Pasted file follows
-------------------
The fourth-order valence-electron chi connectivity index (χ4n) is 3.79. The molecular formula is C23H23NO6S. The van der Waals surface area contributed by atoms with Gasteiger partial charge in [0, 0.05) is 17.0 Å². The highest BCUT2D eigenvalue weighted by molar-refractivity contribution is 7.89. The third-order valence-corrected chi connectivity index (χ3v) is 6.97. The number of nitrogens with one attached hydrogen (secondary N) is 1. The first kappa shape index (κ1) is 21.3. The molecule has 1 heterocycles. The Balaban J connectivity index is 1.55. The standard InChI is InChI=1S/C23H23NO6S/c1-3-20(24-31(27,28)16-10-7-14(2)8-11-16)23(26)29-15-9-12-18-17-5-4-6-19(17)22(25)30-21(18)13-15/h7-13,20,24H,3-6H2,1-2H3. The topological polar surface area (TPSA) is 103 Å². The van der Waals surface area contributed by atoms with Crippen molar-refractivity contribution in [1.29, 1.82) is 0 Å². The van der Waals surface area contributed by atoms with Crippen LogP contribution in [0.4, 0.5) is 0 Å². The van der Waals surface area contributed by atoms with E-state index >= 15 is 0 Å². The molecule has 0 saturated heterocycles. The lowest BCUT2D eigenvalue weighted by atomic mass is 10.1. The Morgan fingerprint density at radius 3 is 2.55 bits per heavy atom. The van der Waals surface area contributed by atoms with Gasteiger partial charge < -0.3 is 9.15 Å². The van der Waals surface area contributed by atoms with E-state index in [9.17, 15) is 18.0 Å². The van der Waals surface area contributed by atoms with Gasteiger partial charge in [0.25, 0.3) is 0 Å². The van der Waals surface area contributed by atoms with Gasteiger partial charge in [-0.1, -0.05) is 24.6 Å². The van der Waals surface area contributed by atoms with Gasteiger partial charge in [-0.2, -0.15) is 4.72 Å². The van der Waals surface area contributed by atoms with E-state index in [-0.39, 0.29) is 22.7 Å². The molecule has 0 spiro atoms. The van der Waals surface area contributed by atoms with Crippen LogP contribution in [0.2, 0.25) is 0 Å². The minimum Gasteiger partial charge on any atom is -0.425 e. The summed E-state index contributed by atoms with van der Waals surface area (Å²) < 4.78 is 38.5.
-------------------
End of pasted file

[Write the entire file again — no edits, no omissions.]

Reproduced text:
The fourth-order valence-electron chi connectivity index (χ4n) is 3.79. The molecular formula is C23H23NO6S. The van der Waals surface area contributed by atoms with Gasteiger partial charge in [0, 0.05) is 17.0 Å². The highest BCUT2D eigenvalue weighted by molar-refractivity contribution is 7.89. The third-order valence-corrected chi connectivity index (χ3v) is 6.97. The number of nitrogens with one attached hydrogen (secondary N) is 1. The first kappa shape index (κ1) is 21.3. The molecule has 1 heterocycles. The Balaban J connectivity index is 1.55. The standard InChI is InChI=1S/C23H23NO6S/c1-3-20(24-31(27,28)16-10-7-14(2)8-11-16)23(26)29-15-9-12-18-17-5-4-6-19(17)22(25)30-21(18)13-15/h7-13,20,24H,3-6H2,1-2H3. The topological polar surface area (TPSA) is 103 Å². The van der Waals surface area contributed by atoms with Crippen molar-refractivity contribution in [1.29, 1.82) is 0 Å². The van der Waals surface area contributed by atoms with Crippen LogP contribution in [0.4, 0.5) is 0 Å². The van der Waals surface area contributed by atoms with E-state index >= 15 is 0 Å². The molecule has 0 saturated heterocycles. The lowest BCUT2D eigenvalue weighted by atomic mass is 10.1. The Morgan fingerprint density at radius 3 is 2.55 bits per heavy atom. The van der Waals surface area contributed by atoms with Gasteiger partial charge < -0.3 is 9.15 Å². The van der Waals surface area contributed by atoms with E-state index in [9.17, 15) is 18.0 Å². The van der Waals surface area contributed by atoms with Gasteiger partial charge in [0.25, 0.3) is 0 Å². The van der Waals surface area contributed by atoms with Gasteiger partial charge in [-0.1, -0.05) is 24.6 Å². The van der Waals surface area contributed by atoms with Gasteiger partial charge in [-0.2, -0.15) is 4.72 Å². The van der Waals surface area contributed by atoms with E-state index in [-0.39, 0.29) is 22.7 Å². The molecule has 0 spiro atoms. The van der Waals surface area contributed by atoms with Crippen LogP contribution in [0.2, 0.25) is 0 Å². The minimum Gasteiger partial charge on any atom is -0.425 e. The summed E-state index contributed by atoms with van der Waals surface area (Å²) < 4.78 is 38.5.